I think people living outside their native home countries either adapt to their new country by assimilating up to the point that they almost forget their roots, or overzealously cultivate their native traditions. In fact, it is difficult to find an immigrant community living “in between”.
Observing the different neighborhoods of New York City, one may notice that the second group becomes almost a caricature of their native society back home. That is, the Italians become more Italian than in Italy. The Poles, more Polish than in Poland, the same with the Chinese, and the Greeks.
Strolling through the Polish part of Greenpoint one feels like being transported to Poland in the 90’s. Time has seemed to stop here. Greenpoint resembles the part of Poland that has never become part of the European Union. Despite increasing globalization and being located in the most cosmopolitan city in the world, this little “part of Poland” retains its cultural uniqueness.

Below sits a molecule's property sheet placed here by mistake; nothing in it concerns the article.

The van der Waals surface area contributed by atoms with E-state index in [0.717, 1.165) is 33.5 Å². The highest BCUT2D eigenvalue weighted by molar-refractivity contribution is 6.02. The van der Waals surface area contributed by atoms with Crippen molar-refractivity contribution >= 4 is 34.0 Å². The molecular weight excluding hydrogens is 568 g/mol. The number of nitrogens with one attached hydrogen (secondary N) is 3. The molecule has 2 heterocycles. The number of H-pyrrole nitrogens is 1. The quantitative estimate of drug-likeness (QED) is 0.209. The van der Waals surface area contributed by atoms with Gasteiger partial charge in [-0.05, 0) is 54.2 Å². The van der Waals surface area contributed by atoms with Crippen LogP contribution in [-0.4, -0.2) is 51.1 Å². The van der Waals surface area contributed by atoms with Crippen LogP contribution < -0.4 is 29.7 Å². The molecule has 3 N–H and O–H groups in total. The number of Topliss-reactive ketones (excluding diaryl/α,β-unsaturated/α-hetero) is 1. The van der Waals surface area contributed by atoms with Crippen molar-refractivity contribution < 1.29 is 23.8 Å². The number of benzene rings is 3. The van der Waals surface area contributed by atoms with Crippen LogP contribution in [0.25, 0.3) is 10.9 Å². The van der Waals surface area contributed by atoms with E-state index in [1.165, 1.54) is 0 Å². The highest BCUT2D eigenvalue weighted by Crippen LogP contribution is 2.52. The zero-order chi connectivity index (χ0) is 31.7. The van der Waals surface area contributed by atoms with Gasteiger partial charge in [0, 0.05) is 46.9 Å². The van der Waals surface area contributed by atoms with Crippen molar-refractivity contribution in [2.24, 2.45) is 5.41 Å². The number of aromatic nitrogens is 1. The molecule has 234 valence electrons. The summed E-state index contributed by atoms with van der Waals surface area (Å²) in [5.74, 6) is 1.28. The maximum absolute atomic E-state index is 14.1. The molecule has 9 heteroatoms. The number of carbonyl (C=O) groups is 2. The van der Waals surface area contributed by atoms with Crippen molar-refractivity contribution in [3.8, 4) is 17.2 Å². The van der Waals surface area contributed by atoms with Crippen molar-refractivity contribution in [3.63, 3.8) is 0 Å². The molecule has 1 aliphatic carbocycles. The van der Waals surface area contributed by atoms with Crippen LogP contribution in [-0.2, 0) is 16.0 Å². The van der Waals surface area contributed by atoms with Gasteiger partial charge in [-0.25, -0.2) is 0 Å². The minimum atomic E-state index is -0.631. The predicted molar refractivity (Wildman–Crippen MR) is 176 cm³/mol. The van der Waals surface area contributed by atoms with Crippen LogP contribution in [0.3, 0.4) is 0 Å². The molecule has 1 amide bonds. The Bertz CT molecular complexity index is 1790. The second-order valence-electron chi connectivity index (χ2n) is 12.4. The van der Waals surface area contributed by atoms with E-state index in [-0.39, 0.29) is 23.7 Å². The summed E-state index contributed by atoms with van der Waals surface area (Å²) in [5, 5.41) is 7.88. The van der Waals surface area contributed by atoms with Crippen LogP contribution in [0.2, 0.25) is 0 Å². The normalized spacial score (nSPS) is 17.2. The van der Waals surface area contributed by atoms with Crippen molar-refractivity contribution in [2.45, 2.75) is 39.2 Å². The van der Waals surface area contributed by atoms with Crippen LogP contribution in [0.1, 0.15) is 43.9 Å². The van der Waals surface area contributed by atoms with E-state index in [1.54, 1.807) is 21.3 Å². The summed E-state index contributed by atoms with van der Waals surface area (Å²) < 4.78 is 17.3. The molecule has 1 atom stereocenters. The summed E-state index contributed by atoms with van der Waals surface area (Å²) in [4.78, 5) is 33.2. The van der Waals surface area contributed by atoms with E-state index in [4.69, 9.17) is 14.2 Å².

While the preservation of traditions is very important, it often, lets say, becomes too enthusiastic.
So it also happened to the old Italian part of Brooklyn – Dyker Heights. Its inhabitants, the Catholic Italians, are known for decorating their homes for the Christmas holidays. Some of the houses often look like small Italian Renaissance palaces. This Christmas tradition, more specifically, its splendor, has made Dyker Heights a tourist attraction. New Yorkers refers to it as Dyker Lights,
Anyway, see it yourself: